Astronauts are stomping around Mars without ever leaving Earth in Canada, where filming is underway for an ambitious new documentary and mini-series that blur the line between science fact and fiction.
Clad in spacesuits on sets awash in red dust, actors are portraying future astronauts in the television mini-series Race to Mars, a Discovery Channel docu-drama aimed at realistically depicting a manned mission to the red planet. The three-hour program, a six-part documentary Mars Rising, and a related Internet site Mars Interactive are set to debut in Fall 2007 on the Discovery Channel and its broadcast partners.
Paul Lewis, president and general manager of Discovery Channel Canada, said the Mars program highlights what would be "the biggest and most exciting, most dangerous human scientific expedition that can be taken in the near term, perhaps in our lifetime."
"This was a bit of a personal dream of mine to kind of take the mission to Mars," Lewis told SPACE.com, adding that he had fond memories of NASA's Apollo Moon missions during his childhood. "Hollywood's taken a couple of stabs at it, but I didn't think anybody has done the mission justice and done it in a way that would be truly scientifically authentic."
As expected, Race to Mars is set in a near-future--2030 to be exact--where China has surged ahead of the United States and other nations in Mars exploration. China's space ambitions apparently lead to a red planet race that prompts Canada, the U.S., Russia, France and Japan to mount the first manned Mars mission.
Four men and two women--including a veteran cosmonaut, French nuclear physicist and Canadian astronaut who, not surprisingly, will play a key role in the mission--will launch toward Mars in the upcoming series, which will star actor Michael Riley (Supervolcano, This is Wonderland) as astronaut Capt. Rick Erwin, Discovery Channel officials said. Production is underway in Montreal and St-Hubert, Quebec and will continue through mid-June.
The $18.1 million ($20 million CDN) production - which covers Race to Mars, an added one-hour faux-documentary retrospective by the flight's "astronauts," Mars Rising and the website--is being billed by Discovery Channel as the most expensive science television project underway this ye 2006, though program managers are hoping its realism and detail will prove worthwhile. More than two years were spent in preparation for filming, including meetings with Mars and spaceflight experts, Lewis said.
"One of the important goals, frankly, for us was to see if we could start to generate public interest, public excitement about human exploration of space again," Lewis said. "It's obviously something that really hasn't fired people's imaginations for a long time ... Our feeling is people are wiling to be inspired again."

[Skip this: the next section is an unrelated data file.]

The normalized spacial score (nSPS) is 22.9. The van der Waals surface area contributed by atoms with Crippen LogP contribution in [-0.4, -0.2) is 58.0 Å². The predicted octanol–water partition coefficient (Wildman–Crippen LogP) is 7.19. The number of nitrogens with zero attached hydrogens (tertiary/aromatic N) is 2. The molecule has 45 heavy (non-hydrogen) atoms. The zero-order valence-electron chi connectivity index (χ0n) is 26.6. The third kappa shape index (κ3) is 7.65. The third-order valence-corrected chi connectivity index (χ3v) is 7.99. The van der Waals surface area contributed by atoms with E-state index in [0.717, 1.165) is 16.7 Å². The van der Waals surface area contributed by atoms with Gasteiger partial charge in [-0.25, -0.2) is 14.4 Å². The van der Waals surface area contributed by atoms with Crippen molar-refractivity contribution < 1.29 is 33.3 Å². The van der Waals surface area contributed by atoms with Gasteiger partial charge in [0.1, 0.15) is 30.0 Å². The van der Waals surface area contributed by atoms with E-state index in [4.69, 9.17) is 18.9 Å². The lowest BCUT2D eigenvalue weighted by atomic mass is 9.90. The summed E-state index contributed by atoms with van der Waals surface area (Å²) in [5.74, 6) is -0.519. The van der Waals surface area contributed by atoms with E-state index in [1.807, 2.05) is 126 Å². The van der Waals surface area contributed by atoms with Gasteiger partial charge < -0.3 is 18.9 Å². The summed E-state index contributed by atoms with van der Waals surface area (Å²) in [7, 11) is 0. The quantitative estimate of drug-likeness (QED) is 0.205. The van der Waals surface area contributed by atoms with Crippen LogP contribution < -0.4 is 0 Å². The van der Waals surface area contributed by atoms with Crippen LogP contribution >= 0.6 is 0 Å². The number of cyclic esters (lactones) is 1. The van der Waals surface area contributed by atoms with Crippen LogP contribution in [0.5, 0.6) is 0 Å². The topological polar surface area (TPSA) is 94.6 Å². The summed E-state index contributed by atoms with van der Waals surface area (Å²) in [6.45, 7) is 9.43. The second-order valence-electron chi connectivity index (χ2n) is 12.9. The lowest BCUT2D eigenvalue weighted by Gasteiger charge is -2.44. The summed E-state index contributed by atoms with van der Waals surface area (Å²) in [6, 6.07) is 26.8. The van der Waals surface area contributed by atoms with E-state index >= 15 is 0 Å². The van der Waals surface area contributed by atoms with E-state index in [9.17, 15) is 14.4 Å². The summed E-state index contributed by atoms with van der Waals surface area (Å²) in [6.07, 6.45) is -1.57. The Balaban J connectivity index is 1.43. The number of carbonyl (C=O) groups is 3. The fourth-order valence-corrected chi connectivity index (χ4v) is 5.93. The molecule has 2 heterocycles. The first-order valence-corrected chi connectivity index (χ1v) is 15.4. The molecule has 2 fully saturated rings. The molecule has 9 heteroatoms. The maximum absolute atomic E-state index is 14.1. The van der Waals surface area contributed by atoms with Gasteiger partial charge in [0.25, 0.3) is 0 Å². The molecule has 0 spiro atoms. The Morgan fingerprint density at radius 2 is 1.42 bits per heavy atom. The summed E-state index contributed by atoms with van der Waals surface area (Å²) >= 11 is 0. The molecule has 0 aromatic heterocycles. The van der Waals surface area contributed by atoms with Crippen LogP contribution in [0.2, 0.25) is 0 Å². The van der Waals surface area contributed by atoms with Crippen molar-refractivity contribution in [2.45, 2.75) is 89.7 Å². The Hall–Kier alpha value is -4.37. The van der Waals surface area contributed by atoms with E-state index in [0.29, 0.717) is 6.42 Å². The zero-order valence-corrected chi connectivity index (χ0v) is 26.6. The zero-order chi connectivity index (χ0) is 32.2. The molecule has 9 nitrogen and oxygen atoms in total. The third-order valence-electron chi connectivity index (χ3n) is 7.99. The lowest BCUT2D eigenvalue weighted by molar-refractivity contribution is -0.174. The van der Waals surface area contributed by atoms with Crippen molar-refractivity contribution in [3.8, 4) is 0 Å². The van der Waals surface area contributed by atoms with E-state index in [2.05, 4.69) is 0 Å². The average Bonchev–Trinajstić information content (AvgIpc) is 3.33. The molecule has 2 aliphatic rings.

In Canada, the stand-alone Mars Rising documentary--which covers the challenges of an actual Mars flight--will air prior to the mini-series itself.
"It will kind of be like a month of Mars," Jodi Bloom, manager of programming communications for the Discovery Channel, told SPACE.com.
In the U.S. the documentary is slated to appear on The Science Channel, though plans for the mini-series are still developing, Lewis said.
Race to Mars stems from the pens of veteran science fiction writing team of Judith and Garfield Reeves-Stevens and Canada's Galafilm, Inc. production house.
"Just as Capt. Rick Erwin assembled the 'best of the best' for his pioneering mission to Mars, so too have gathered the most comprehensive research, technologically accurate effects, strongest cast and most compelling writing team for this intensive Race to Mars production," Phyllis Platt, the film's executive producer at Galafilm, said in a statement.
Documentary-like depictions of human space exploration seems to be on the rise. The British Broadcasting Corporation's (BBC) Space Race--a fact-based version of the U.S.-Soviet Union Moonshot rivalry--is set to debut in the U.S. on the National Geographic Channel next month and follows the U.K. firm's Space Odyssey (also known as Voyage to the Planets and Beyond), which chronicled an international group of astronauts as the explore Venus, Mars and the outer planets.
In the U.S. at least those productions have a root in NASA's Vision for Space Exploration, which aims at returning astronauts to the Moon by no later than 2020, and then pushing outwards to Mars and beyond.
China too - with its steady string of human spaceflight successes and lofty space station and lunar plans--also provides a real life hook in a time where human spaceflight seems to lack the emphatic and unified public support that pushed NASA to the Moon during the Apollo era. Some members of Congress have even said that the U.S. is already in a new space race with China, and already losing.
"I certainly do think that if the American public thought that the Chinese were going get to Mars first, there would be a huge groundswell of support for this kind of mission," Lewis said, adding that in Race to Mars, the rivalry offers a dramatic angle.
But still Mars, it seems, continues to beckon.
Two NASA rovers, Spirit and Opportunity, have surpassed all expectations as they continue to roll across the Martian surface more than two Earth years since landing on the red planet. A new Martian satellite - NASA's Mars Reconnaissance Orbiter - arrived in orbit this year and is slowly honing its orbit into a circular path.
NASA also hopes to launch its Phoenix lander towards Mars in August 2007, while Europe and Canada plan missions of their own.
"If [Race to Mars] does in some small way get people thinking and talking about a mission to Mars, I think we would have done a really great thing," Lewis said.
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